Advertisement

On the Edge of Two Zones: Slovak Socialist Childhoods

  • Ondrej Kaščák
  • Branislav Pupala
Chapter

Abstract

This chapter reconstructs socialist childhoods in Slovakia. It is based on autobiographical memory stories from the authors’ lives and adopts a largely duoethnographic approach. Episodes from these socialist childhoods are narrated against Slovakia’s chiefly Christian and agrarian traditions. In the ‘building communism’ era, these traditions encountered the newly introduced atheism and industrial way of life. The symbolic contrast between the ‘two worlds’ shaped the personal identities of their inhabitants that emerged out of the conflicts generated by these worlds. The analysis shows that the nature and timing of the communist transitional rituals borrowed heavily from their religious counterparts, illustrating the tensions between the two parallel worlds of socialist Slovakia and suggesting that there was no single indoctrinist socialist childhood.

Notes

Acknowledgements

The chapter is the output of research projects VEGA 1/0057/15, VEGA 2/0140/15, KEGA 005TTU-4/2015.

References

  1. Bren, P. (2002). Weekend gateways: The chata, the tramp, and the politics of private life in post-1968 Czechoslovakia. In D. Crowley & S. E. Reid (Eds.), Socialist spaces: Sites of everyday life in the Eastern Bloc (pp. 123–140). Oxford, UK: Berg.Google Scholar
  2. Ellis, C., Adams, T. E., & Bochner, A. P. (2010). Autoethnography: An overview. Forum Qualitative Sozialforschung/Forum Qualitative Social Research, 12(1). Retrieved from http://www.qualitative-research.net/index.php/fqs/article/view/1589/3095
  3. Ellis, C., & Bochner, A. P. (2000). Autoethnography, personal narrative, reflexivity: Researcher as subject. In N. Denzin & Y. Lincoln (Eds.), The handbook of qualitative research (pp. 733–768). Thousand Oaks: Sage.Google Scholar
  4. Griffiths, T. G., & Millei, Z. (Eds.). (2013). Logics of socialist education: Engaging with crisis, insecurity and uncertainty. Dordrecht and New York: Springer.Google Scholar
  5. Kopelentova Rehak, J. (2014). Moral childhood: The legacy of socialism and childhood memories in Czechoslovakia. Romanian Journal of Population Studies, 8(2), 89–97.Google Scholar
  6. Kvasničková, A. (2005). Náboženstvo ako kolektívna pamäť. Prípad Slovenska a Čiech [Religion as collective memory: The Czech and Slovak cases]. Bratislava: Univerzita Komenského.Google Scholar
  7. Leung, K., Kim, U., Yamaguchi, S., & Kashima, Y. (1997). Introduction. In K. Leung, U. Kim, S. Yamaguchi, & Y. Kashima (Eds.), Progress in Asian social psychology (Vol. 1, pp. ix–ix). Singapore: John Wiley and sons.Google Scholar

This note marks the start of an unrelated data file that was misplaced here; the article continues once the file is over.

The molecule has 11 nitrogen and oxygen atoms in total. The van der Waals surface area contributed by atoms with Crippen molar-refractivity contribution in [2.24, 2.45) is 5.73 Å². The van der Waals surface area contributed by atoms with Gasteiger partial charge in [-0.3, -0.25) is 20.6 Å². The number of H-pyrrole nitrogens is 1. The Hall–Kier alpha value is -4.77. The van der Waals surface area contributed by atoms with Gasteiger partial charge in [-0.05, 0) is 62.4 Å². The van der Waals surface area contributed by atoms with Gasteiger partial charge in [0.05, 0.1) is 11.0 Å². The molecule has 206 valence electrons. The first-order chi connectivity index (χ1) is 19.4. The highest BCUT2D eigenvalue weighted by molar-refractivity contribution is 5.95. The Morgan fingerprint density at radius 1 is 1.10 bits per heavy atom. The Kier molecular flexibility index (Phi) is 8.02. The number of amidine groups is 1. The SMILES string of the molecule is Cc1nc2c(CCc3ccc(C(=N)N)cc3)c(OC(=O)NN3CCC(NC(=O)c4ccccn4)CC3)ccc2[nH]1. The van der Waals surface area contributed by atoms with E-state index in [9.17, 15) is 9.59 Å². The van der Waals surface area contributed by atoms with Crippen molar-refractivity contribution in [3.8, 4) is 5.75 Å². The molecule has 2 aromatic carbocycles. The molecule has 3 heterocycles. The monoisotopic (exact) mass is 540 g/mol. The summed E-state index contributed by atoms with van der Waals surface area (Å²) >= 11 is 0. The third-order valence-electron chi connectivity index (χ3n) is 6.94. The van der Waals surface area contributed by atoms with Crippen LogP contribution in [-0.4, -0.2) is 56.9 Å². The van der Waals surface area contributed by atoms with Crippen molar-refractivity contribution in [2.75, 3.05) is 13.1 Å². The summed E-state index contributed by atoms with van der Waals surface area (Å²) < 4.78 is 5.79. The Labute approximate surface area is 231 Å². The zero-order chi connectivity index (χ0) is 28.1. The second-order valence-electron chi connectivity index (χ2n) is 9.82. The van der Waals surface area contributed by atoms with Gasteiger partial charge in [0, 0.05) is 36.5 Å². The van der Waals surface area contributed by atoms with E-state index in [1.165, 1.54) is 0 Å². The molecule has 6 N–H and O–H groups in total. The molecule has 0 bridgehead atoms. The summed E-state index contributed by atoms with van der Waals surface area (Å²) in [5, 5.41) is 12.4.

8. Lutherová, S. G. (2010). Before and after: The phenomenon of Czechoslovakia’s “velvet” revolution in narratives by its “youngest witnesses”. Sociológia, 42(6), 671–690.Google Scholar
  9. Macura, V. (1992). Šťastný věk. Symboly, emblémy a mýty 1948–89 [A happy era: symbols, emblems and myths 1948–1989]. Praha, Czech Republic: Pražská imaginace.Google Scholar
  10. Norris, J., Sawyer, R. D., & Lund, D. (2012). Duoethnography—Dialogic methods for social health and educational research. Walnut Creek, CA: Left Coast Press Inc.Google Scholar
  11. Nosal, I. (2002). Czech childhood in the context of socialism and post-socialism: Discourse and representation. Socialni Studia [Social Studies], 8, 53–75.Google Scholar
  12. Ogbu, J. U. (1981). Origin of human competence: A cultural-ecological perspective. Child Development, 52(2), 413–429.CrossRefGoogle Scholar
  13. Roubal, P. (2016). Československé spartakiády [Czechoslovak spartakiad]. Praha: Academia.Google Scholar
  14. Sawyer, R. D., & Norris, J. (2013). Duoethnography: Understanding qualitative research. New York: Oxford University Press.Google Scholar
  15. Silova, I. (2010). Rediscovering post-socialism in comparative education. In I. Silova (Ed.), Post-socialism is not dead: (Re)reading the global in comparative education. International Perspectives on Education and Society (Vol. 14, pp. 1–24). Bingley: Emerald.Google Scholar
  16. Tesar, M. (2014). Grandpa Frost, pioneers and political subjectivities: A historical analysis of childhoods in totalitarian Czechoslovakia through children’s literature. Romanian Journal of Population Studies, 8(2), 75–87.Google Scholar
  17. Turčan, Ľ. (2001). Sociálna otázka v kresťanskej sociológii na Slovensku v prvej polovici 20. storočia (II. časť) [The social question in Christian sociology in Slovakia in the first half of the 20th century (Part 2)]. Sociológia, 33(4), 379–386.Google Scholar
  18. Valo, M., & Slivka, D. (2012). Christian churches in post-communist Slovakia: Current challenges and opportunities. Salem, VA: Centre for Religion and Society.Google Scholar
  19. Walder, D. (2011). Postcolonial nostalgias: Writing, representation, and memory. Oxford: Routledge.Google Scholar

Copyright information

© The Author(s) 2018

Authors and Affiliations

  • Ondrej Kaščák
    • 1
  • Branislav Pupala
    • 1
  1. 1.Faculty of EducationTrnava UniversityTrnavaSlovak Republic

Personalised recommendations